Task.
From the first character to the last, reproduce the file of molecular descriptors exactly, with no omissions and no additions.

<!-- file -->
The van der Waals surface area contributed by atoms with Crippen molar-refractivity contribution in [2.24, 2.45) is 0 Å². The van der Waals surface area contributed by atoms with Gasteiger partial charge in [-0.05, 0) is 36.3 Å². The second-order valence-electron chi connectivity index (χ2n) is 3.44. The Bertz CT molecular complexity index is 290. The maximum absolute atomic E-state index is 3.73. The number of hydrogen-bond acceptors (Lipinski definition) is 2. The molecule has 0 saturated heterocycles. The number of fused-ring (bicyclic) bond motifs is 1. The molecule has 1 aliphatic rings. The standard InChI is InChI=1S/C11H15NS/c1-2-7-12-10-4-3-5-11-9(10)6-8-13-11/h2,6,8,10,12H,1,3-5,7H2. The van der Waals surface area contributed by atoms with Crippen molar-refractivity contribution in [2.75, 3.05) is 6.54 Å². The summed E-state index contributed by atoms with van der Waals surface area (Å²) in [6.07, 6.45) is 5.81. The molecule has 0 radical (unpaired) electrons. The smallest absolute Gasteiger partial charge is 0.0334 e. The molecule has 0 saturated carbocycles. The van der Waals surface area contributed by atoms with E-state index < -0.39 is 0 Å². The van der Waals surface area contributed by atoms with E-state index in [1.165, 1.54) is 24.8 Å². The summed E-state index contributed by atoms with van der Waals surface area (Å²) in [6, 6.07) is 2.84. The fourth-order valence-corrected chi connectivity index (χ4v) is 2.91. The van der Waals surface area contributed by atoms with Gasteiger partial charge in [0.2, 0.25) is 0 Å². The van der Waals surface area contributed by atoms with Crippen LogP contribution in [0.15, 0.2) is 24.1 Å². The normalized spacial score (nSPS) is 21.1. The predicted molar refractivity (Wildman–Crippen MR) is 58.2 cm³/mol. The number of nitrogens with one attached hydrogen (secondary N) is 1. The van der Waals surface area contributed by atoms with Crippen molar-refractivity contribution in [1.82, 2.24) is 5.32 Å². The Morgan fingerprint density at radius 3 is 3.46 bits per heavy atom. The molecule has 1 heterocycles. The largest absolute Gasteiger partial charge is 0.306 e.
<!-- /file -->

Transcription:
The van der Waals surface area contributed by atoms with Crippen molar-refractivity contribution in [2.24, 2.45) is 0 Å². The van der Waals surface area contributed by atoms with Gasteiger partial charge in [-0.05, 0) is 36.3 Å². The second-order valence-electron chi connectivity index (χ2n) is 3.44. The Bertz CT molecular complexity index is 290. The maximum absolute atomic E-state index is 3.73. The number of hydrogen-bond acceptors (Lipinski definition) is 2. The molecule has 0 saturated heterocycles. The number of fused-ring (bicyclic) bond motifs is 1. The molecule has 1 aliphatic rings. The standard InChI is InChI=1S/C11H15NS/c1-2-7-12-10-4-3-5-11-9(10)6-8-13-11/h2,6,8,10,12H,1,3-5,7H2. The van der Waals surface area contributed by atoms with Crippen molar-refractivity contribution in [2.75, 3.05) is 6.54 Å². The summed E-state index contributed by atoms with van der Waals surface area (Å²) in [6.07, 6.45) is 5.81. The molecule has 0 radical (unpaired) electrons. The smallest absolute Gasteiger partial charge is 0.0334 e. The molecule has 0 saturated carbocycles. The van der Waals surface area contributed by atoms with E-state index < -0.39 is 0 Å². The van der Waals surface area contributed by atoms with E-state index in [1.165, 1.54) is 24.8 Å². The summed E-state index contributed by atoms with van der Waals surface area (Å²) in [6, 6.07) is 2.84. The fourth-order valence-corrected chi connectivity index (χ4v) is 2.91. The van der Waals surface area contributed by atoms with Gasteiger partial charge in [0.2, 0.25) is 0 Å². The van der Waals surface area contributed by atoms with Crippen LogP contribution in [0.15, 0.2) is 24.1 Å². The normalized spacial score (nSPS) is 21.1. The predicted molar refractivity (Wildman–Crippen MR) is 58.2 cm³/mol. The number of nitrogens with one attached hydrogen (secondary N) is 1. The van der Waals surface area contributed by atoms with Crippen molar-refractivity contribution in [1.82, 2.24) is 5.32 Å². The Morgan fingerprint density at radius 3 is 3.46 bits per heavy atom. The molecule has 1 heterocycles. The largest absolute Gasteiger partial charge is 0.306 e.